General 56K modem information

   There are six manufacturers of 56K chipsets.   The six manufacturers are: 3COM, Lucent, Rockwell, ESS, Cirrus, and PCtel. We would highly recommend against purchasing a modem with the Cirrus, ESS or PCtel chipset as these modems seem to be the most troublesome, place a high "load" on your CPU, and most have very infrequent driver updates!

   Almost all newer 56K modems use either a 3COM chipset, a Rockwell chipset, or a Lucent chipset. Computer manufacturers do not make modems, they buy 56K modems and sometimes rename them as their own. Compaq computers, for example, have 56K modems that use either the Lucent chipset(56K DF) or the Rockwell chipset(HCF), while some Gateway computers use the 3COM chipset.

   Even most modem manufacturers do not make their own 56K chipsets. They simply buy the chips and build their own modems, making modifications to specific components of the modems to add additional features like distinctive ring, or caller id. 

   This might bring up the question: Why a is there such a huge difference
in price with 56K modems if they all use one of the six chipsets?

Answer: There are many components that make up a modem, not just the chipset. When you buy a hi-end 56K modem, you are paying for the class "A" circuitry, a good printed circuit board, product support, additional features, and to some extent, the brand name. When you buy a low-end 56K modem you are not likely get these features or regularly updated drivers.

   In the 56K modem world, DRIVERS ARE EVERYTHING!  This cannot be stressed enough.  There are reports of many people who couldn't make a 56K connection, or a connection at all, until they upgraded their modem's drivers.   Why is this?  56K modems and the V.90 standard are still a new technology.  Driver upgrade improvements are made all the time for better connection rates, more stability, better compatibility, etc...

    If you know what chipset your modem uses, you can try a initialization string to improve your connect rates.  You should also be able to disable V.90 / 56-K Flex / X2 to connect using the V.34(28.8) protocol.  This may be necessary in some cases.  Click here to go to our 56K modem initialization page.

   Most modems with the ESS, Cirrus, and PCtel chipsets are HSP "software" or "Windows" modems.  HSP stands for Host Signal Processing. This refers to the modem using the host computersí processor in place of a dedicated chip on the modem to perform the Digital Signal Processing (DSP). Modems implementing one of these "software" chipsets use your CPU for some functions normally handled by the modem itself. A "hardware" modem will do all error correction, compression, data correction etc., on board since these functions are build into the modem itself.  A HSP "Windows" modem or "software" modem will use your CPU to do these functions.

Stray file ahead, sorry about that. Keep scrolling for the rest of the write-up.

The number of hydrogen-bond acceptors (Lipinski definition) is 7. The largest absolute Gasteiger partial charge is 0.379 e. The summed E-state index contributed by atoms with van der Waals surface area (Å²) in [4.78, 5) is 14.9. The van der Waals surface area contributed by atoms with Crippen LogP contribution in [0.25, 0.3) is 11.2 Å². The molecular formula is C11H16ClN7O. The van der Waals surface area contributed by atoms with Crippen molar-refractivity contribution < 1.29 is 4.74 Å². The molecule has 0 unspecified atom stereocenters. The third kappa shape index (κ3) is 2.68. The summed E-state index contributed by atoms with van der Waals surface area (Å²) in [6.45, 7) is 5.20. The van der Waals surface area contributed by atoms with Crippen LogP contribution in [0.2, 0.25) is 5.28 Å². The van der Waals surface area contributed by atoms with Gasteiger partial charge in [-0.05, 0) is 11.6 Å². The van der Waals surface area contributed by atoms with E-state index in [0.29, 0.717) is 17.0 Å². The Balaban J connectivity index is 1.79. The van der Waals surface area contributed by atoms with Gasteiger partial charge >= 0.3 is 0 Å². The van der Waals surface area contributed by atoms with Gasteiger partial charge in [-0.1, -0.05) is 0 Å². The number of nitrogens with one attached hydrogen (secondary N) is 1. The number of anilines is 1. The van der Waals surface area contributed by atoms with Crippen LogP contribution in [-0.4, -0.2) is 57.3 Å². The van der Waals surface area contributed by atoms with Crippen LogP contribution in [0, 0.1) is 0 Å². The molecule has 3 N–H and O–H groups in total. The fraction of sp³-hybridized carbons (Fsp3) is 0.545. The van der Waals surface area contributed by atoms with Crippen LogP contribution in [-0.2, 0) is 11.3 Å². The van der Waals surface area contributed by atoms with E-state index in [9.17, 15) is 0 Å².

NOTE: Lucent and Rockwell chipset modems are also "Windows" modems, but they are not HSP modems and require much less CPU usage in order for the modem to operate correctly.   A PCtel, ESS, or Cirrus chipset modem can require considerable CPU usage in order to operate correctly.

   The following came straight from PCtel's web site:

"The following outlines the minimum computer system requirements for modems utilizing our technology.

Intel Pentium Based computer

In order to run a PC-TEL HSP based modem as 28.8Kbps or 33.6Kbps you should have a Pentium class 75MHz CPU with 256K cache and 8MB RAM. For systems running a Cyrix processor we recommend a 100MHz CPU or higher.

In order to run a PC-TEL HSP based 56K modem we recommend that you have a Pentium class 166MHz with 256K cache and 16MB RAM. For systems running a Cyrix processor we recommend a 200MHz CPU or higher.

486 Class Processors

We do not support 486 Class processors due to lack of performance capabilities."

   As you can see, the system requirements for the HSP type chipset to work at all are rather high.  Due to the high system requirements, and general compatibility problems, we cannot recommend these types of modems at all!

For driver information for a modem using the PCtel chipset, please try: PCtel's "who made my modem" page.

For driver information for a modem using the ESS chipset, please try: ESS's driver update page.

   NOTE: Cirrus recently announced they will no longer make modem chipsets.  They have sold this portion of the company to Ambient Technologies.  New modems manufactured by Ambient Technologies are DSP or "hardware" based modems so the problems associated with the older Cirrus HSP chipsets will not apply to these modems.

Since Cirrus no longer makes modem chipsets you will likely have problems finding drivers.  You can try  Select your modem manufacturer for more information.

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